According to the Centers for Disease Control and Prevention, the World Health Organization and the American Veterinary Medical Association, large farm animals, including equine, poultry and pets, at this time, cannot transmit COVID-19.
“We’re not seeing animals coming in with these viruses,” said Susan Nelson, a clinical professor for small animals at Kansas State University’s College of Veterinary Medicine. “We don’t want people to be scared of their pets.”
Nelson said that although pets are not carriers, pet owners do need to have a plan in case they themselves get sick with COVID-19 or if they have to be on quarantine.
For domesticated pets, these are the actions to take:
• Make sure vaccines are up to date
• Have a location for pets to go if you come down with the coronavirus
• Make sure you have pet carriers in a handy location
• For cats, have an extra box of litter, to last two weeks
• Have an extra bag of food, two weeks’ worth
•Have a leash handy
• Have a phone number for your animal’s veterinarian handy
• Continue to wash your hands and practice safe hygiene
• Medicine needs to be up to date
• You can make an emergency list and/or kit in case you get sick and are unable to pack
According to the AVMA, if you are not ill with COVID-19, you can interact with your pet as you normally would, including walking, feeding and playing. You should continue to practice good hygiene during those.
Weak Positive Case
There was what they called a “weak positive” case in Hong Kong involving a dog, but Nelson said this might “be environmental.” After the initial test, the animal received various negative results from further tests. According to the South China Post, the 17-year-old Pomeranian died of pre-existing conditions. This case is being further investigated. Most experts say to stay away from both animals and humans if you are infected with the coronavirus.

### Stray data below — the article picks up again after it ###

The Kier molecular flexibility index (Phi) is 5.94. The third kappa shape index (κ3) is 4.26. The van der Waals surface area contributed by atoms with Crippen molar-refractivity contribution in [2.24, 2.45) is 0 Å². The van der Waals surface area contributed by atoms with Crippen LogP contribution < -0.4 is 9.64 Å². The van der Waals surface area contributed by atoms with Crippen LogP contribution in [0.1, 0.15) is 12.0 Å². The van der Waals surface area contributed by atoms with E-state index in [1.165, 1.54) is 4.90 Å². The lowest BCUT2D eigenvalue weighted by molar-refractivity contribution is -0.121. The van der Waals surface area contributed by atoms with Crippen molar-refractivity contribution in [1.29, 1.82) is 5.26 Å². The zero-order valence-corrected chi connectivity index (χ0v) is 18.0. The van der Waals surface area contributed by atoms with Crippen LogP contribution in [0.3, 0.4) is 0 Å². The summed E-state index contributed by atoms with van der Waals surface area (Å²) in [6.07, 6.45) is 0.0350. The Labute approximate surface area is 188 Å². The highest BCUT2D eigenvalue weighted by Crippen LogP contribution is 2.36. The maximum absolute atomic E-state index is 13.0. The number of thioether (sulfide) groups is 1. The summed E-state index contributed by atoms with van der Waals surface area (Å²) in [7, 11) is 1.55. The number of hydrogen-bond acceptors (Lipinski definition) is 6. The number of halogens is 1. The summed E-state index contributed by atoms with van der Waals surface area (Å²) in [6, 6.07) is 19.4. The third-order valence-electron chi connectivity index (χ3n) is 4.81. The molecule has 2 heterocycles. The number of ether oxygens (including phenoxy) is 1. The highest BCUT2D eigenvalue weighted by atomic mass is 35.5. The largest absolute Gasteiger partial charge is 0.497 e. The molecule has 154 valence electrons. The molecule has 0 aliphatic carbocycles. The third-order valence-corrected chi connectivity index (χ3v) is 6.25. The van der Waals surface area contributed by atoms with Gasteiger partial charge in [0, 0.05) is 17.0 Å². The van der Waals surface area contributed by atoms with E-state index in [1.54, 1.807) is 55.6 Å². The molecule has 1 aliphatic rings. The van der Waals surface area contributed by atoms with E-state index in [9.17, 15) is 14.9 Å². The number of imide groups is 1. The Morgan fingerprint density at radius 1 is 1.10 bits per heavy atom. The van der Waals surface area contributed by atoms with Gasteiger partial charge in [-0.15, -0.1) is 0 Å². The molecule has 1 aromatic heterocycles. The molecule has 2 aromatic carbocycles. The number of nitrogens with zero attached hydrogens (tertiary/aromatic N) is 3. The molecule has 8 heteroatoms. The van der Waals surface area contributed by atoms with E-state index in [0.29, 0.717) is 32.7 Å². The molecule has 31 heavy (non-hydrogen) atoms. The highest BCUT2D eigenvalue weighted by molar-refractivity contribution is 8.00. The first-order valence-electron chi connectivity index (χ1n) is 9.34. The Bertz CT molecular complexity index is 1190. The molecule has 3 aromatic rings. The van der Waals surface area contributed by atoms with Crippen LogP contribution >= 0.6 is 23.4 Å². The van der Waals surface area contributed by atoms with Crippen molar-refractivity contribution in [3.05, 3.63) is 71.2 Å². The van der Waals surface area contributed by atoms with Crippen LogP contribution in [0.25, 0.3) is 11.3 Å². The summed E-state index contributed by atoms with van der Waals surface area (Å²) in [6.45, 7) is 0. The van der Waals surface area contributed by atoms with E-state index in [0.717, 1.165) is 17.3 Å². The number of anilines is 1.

Like domesticated pets, horses are safe to ride and feed. As far as researchers know, they will not transmit the virus, nor can they catch it.
“At this time, there is no equine that I am aware of with COVID-19,” said Laurie Beard, clinical professor of equine medicine at K-State’s College of Veterinary Medicine.
Although horses and other pets cannot acquire or transmit the virus as far as research shows, Beard, like Nelson, said to use commonsense measures when taking care of your horses. Always wash your hands before and after you take care of them or ride them. And, like with small pets, have a contingency plan in place in case you get sick.
As for poultry, the plan remains the same. Because they cannot transmit the virus, both you and your poultry are safe. In addition, the food supply is safe, as well.
Scott Beyer, professor of animal sciences and the poultry extension agent at K-State, said that because workers are sparse in poultry facilities in Kansas, the plants are pretty safe from not having a slowdown. Since the virus hit, Beyer said, there has been a 6% to 8% increase in poultry sales.
As for livestock, the same is true as for the other animals.
“This is a human pathogen,” said A.J. Tarpoff, beef extension veterinarian at K-State. “This is a person-to-person spread. It’s (spread by) just human to human contact.”
As for the meat, it’s safe. But, always stay on the safe side. If someone comes down with the coronavirus, they should have someone else take care of the animals.
“COVID-19 is not a food safety risk at all,” Tarpoff said. “If there is an infected person, stay away from that person’s animals.”
For more information, go to the AVMA website.